". . . It is equally well settled law where the defense counsel makes remarks in closing that invite the Government to respond, the prosecutor may, in rebuttal, enter into areas which would otherwise constitute improper argument." U.S. v. Reagan, 694 F.2d 1075, 1080 (7th Cir. 1982).

The above quote appears to describe exactly what happened in the case at bar. Further, it appears Troutman's attorney failed to object to either side's arguing of the reasonable doubt standard at trial. there is no sufficient evidence the government was deliberately trying to mislead the jury. We find nothing the government said demonstrably prejudicial. Therefore, this argument must fail.

During its closing argument the government queried that if Troutman allegedly had extensive business relationships with two people, Robert Marco and Gus Fields, who the government claims were names on nonexistent people, why didn't Troutman produce these individuals? Troutman claims that is a direct reference on his election not to testify. This argument is ridiculous. As the government correctly points out, any evidence of Fields' or Marco's existence could have been presented without Troutman testifying. We do not draw the inference, as Troutman does, that he should have taken the stand to explain where these people were.

Troutman argues the prosecution deliberately saved its closing argument concerning the two wire fraud counts until its rebuttal argument, denying him and opportunity to respond. It is true that the prosecution's addressing new arguments on rebuttal is undesirable. However, the issue then becomes whether this was prejudicial or harmless error. We believe it was the latter. Troutman fails to elaborate upon how he was prejudiced by the prosecution's conduct here. The government simply read the jury instructions and charging counts and pointed to exhibits that it believed would prove the wire fraud. Because Troutman claims there never was any wire fraud, the jury's task was merely to determine if the documentation was sufficient to prove guilt. Troutman fails to explain how he was prejudiced by the government's pointing to the documents and reciting the figures. We believe in this instance the prosecution's rebuttal was hardly so elaborate and hard-hitting to constitute reversible error.

Troutman also contends the prosecutor employed inflammatory remarks in his closing argument. The remarks referred to are as follows:

Ladies and gentlemen, if you believe these are legitimate loans, I think we better all time out here and rush down, all of us go down to our banks and take the money out and run home with it and put it in our mattresses. Because every dishonest banker in the country like Don Thomas, if he decides he needs a little money, decides he wants to go to Las Vegas --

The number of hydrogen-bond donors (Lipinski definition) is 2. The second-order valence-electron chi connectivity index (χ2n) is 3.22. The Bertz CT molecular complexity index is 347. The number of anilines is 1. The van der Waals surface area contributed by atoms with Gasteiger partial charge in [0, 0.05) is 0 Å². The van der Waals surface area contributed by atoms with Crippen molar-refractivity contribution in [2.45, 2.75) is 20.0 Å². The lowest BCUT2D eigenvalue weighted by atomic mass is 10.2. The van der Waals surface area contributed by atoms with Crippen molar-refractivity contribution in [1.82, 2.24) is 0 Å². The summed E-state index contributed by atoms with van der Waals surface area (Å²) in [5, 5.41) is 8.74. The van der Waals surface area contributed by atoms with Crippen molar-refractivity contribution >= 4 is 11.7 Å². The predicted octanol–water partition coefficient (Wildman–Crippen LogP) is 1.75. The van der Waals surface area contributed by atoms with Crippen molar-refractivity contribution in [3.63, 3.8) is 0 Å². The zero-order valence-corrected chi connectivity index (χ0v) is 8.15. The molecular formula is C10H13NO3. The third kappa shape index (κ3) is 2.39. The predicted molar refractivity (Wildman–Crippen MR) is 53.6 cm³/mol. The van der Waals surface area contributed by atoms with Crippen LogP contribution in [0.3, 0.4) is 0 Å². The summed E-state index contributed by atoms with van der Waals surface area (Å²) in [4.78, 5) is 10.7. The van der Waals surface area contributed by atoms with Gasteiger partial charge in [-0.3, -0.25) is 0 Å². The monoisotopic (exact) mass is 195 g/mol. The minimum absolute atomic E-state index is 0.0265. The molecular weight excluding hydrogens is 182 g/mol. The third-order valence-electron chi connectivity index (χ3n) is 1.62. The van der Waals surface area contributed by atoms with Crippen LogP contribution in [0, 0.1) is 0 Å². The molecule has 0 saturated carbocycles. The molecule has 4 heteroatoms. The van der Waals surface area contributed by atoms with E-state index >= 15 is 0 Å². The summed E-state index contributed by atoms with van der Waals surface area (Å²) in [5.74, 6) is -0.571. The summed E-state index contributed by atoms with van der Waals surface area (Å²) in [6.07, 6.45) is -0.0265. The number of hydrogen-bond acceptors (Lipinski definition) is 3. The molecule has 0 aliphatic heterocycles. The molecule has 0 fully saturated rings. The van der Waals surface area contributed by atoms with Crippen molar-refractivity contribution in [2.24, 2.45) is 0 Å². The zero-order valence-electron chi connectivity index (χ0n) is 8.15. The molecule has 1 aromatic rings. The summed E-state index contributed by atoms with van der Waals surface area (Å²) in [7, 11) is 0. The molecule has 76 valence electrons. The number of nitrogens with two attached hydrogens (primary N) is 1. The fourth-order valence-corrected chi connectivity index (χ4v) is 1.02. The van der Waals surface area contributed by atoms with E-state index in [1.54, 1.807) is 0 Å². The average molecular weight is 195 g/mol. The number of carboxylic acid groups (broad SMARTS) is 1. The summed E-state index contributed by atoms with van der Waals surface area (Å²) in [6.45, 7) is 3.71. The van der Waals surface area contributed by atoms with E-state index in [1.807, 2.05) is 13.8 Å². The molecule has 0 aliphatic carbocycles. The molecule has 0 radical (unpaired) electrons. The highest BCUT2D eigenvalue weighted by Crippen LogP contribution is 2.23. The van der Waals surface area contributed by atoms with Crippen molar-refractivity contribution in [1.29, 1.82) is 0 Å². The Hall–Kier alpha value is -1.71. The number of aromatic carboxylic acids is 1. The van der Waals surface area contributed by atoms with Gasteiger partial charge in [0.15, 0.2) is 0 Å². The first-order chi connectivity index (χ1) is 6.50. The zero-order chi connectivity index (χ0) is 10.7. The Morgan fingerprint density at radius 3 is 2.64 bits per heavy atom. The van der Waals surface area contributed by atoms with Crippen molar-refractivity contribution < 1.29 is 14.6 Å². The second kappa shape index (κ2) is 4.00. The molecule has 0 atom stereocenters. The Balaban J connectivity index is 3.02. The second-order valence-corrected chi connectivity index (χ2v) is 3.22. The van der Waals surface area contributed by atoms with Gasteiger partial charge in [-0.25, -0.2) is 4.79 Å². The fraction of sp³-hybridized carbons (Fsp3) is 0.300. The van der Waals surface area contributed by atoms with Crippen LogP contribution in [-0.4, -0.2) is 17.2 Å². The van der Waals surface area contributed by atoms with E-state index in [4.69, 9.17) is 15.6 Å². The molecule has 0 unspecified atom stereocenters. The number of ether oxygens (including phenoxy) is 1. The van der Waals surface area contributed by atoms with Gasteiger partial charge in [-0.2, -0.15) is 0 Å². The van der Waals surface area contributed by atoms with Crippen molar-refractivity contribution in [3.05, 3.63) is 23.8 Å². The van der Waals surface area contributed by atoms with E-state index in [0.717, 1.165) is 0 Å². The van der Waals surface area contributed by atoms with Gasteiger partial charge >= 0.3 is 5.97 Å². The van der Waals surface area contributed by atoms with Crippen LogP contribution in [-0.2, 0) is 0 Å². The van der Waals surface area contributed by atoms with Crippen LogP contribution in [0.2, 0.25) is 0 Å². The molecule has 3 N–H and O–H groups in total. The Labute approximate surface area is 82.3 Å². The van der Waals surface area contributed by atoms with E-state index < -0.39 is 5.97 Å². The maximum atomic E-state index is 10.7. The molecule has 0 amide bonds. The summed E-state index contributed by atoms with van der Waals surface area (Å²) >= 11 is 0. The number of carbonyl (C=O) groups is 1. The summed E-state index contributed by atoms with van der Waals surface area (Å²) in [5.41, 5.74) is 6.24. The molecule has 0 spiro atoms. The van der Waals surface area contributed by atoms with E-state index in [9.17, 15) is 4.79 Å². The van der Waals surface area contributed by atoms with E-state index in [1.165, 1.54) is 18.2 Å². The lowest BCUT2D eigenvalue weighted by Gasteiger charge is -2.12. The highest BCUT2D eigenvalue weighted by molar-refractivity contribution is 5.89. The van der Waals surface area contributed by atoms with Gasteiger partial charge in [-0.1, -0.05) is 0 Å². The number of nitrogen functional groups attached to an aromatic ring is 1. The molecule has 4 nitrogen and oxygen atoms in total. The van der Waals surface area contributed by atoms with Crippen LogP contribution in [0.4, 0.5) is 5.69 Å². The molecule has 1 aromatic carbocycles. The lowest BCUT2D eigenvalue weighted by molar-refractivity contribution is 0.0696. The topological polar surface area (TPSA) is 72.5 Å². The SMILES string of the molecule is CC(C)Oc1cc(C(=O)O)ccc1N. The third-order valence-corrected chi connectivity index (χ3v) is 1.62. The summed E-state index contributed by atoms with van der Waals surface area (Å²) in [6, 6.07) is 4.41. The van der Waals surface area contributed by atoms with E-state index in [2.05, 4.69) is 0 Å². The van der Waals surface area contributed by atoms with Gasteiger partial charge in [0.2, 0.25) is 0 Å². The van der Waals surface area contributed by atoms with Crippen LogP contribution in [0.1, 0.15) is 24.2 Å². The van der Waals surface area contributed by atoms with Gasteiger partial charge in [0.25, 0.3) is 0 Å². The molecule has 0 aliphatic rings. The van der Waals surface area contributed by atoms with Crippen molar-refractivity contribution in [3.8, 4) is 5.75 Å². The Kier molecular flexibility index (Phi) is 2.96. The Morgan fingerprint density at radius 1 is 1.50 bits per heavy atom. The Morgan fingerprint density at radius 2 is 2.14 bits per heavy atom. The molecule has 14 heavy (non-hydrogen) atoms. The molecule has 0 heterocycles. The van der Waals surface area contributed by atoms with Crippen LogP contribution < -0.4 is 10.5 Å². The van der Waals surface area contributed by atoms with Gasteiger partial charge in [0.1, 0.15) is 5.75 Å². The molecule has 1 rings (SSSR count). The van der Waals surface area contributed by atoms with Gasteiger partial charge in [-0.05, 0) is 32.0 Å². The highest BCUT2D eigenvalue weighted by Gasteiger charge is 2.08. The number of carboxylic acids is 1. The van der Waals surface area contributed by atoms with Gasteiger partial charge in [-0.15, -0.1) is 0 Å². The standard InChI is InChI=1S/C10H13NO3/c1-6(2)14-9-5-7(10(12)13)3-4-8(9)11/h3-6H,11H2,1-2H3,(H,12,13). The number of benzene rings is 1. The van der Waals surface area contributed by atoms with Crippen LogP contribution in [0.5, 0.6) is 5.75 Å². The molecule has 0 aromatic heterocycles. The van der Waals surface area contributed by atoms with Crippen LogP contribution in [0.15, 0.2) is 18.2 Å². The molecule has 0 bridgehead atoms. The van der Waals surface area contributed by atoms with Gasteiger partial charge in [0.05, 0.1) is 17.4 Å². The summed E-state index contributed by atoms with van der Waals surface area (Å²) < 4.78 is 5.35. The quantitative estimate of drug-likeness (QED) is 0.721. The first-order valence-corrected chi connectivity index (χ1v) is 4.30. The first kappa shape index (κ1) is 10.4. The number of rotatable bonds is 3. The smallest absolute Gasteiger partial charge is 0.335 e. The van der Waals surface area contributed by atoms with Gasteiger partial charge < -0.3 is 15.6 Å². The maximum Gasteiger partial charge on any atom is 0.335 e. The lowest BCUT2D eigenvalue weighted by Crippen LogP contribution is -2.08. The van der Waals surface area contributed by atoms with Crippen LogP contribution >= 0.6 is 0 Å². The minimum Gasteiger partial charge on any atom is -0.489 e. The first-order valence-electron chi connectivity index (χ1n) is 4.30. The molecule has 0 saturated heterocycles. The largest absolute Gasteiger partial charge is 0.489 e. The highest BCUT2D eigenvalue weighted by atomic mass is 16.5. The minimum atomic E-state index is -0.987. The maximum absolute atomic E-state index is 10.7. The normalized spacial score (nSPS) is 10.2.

A second comment Troutman objects to is:

I guess it just goes to prove that there really is no honor among thieves.

While such comments deserve the warning they got from the trial judge, we do not believe they created reversible error. After all, the government charged Troutman on various fraud and embezzlement counts. The fact that the government considered the defendants thieves could hardly have been news to the jury. The fact that the government referred to defendants as dishonest could hardly have been so persuasive and prejudicial after a long trial that it constitutes reason for reversal. The bottom line here is we believe the evidence -- and not the comments - caused the jury to convict the defendants in this case.

Troutman advances several arguments regarding his conspiracy conviction. His first argument is his conspiracy count charged him with committing two offenses and was therefore duplicitous.*fn2 This argument was rejected in Braverman v. U.S., 317 U.S. 49, 87 L. Ed. 23, 63 S. Ct. 99 (1942):

The allegation in a single count of a conspiracy to commit several crimes is not duplicitous, for "The conspiracy is the crime, and that is one, however diverse its objects". Frohwerk v. United States, 249 U.S. 204, 210, 39 S. Ct. 249, 252, 63 L. Ed. 561 . A conspiracy is not the commission of the crime which it contemplates, and neither violates nor "arises under" the statute whose violation is its object. Since the single continuing agreement, which is the conspiracy here, thus embraces its criminal objects, it differs from successive acts which violate a single penal statute and from a single act which violates two statutes. The single agreement is the prohibited conspiracy, and however diverseits objects it violates but a single statute . . . of the Criminal Code. For such a violation only the single penalty prescribed by the statute can be imposed. Id. at 54. [Citations omitted.]

The Seventh Circuit recently reaffirmed this principle:

"A single conspiracy to commit different drug offenses is a single criminal offense, Braverman [sic] v. United States, 317 U.S. 49, 63 S. Ct. 99, 87 L. Ed. 23 (1942); since a defendant cannot be sentenced twice for for the same offense, charging defendant in two counts for what were different objectives of the same conspiracy would have been improper." U.S. v. Muelbl, 739 F.2d 1175, 1182 (1984); citing U.S. v. Kramer, 711 F.2d 789, 797, (7th Cir. 1983).

In sum, for the future this argument should be abandoned.

Troutman also claims the jury instruction relating to the conspiracy count was confusing and incomplete because the instruction did not define the mental states connected with the substantive offenses until the end. Yet Troutman never objected to the instruction or offered his own at trial. Very recently in U.S. v. Schultz, 769 F.2d 431, slip op. at 3 (7th Cir. 1985), we reaffirmed the following principle: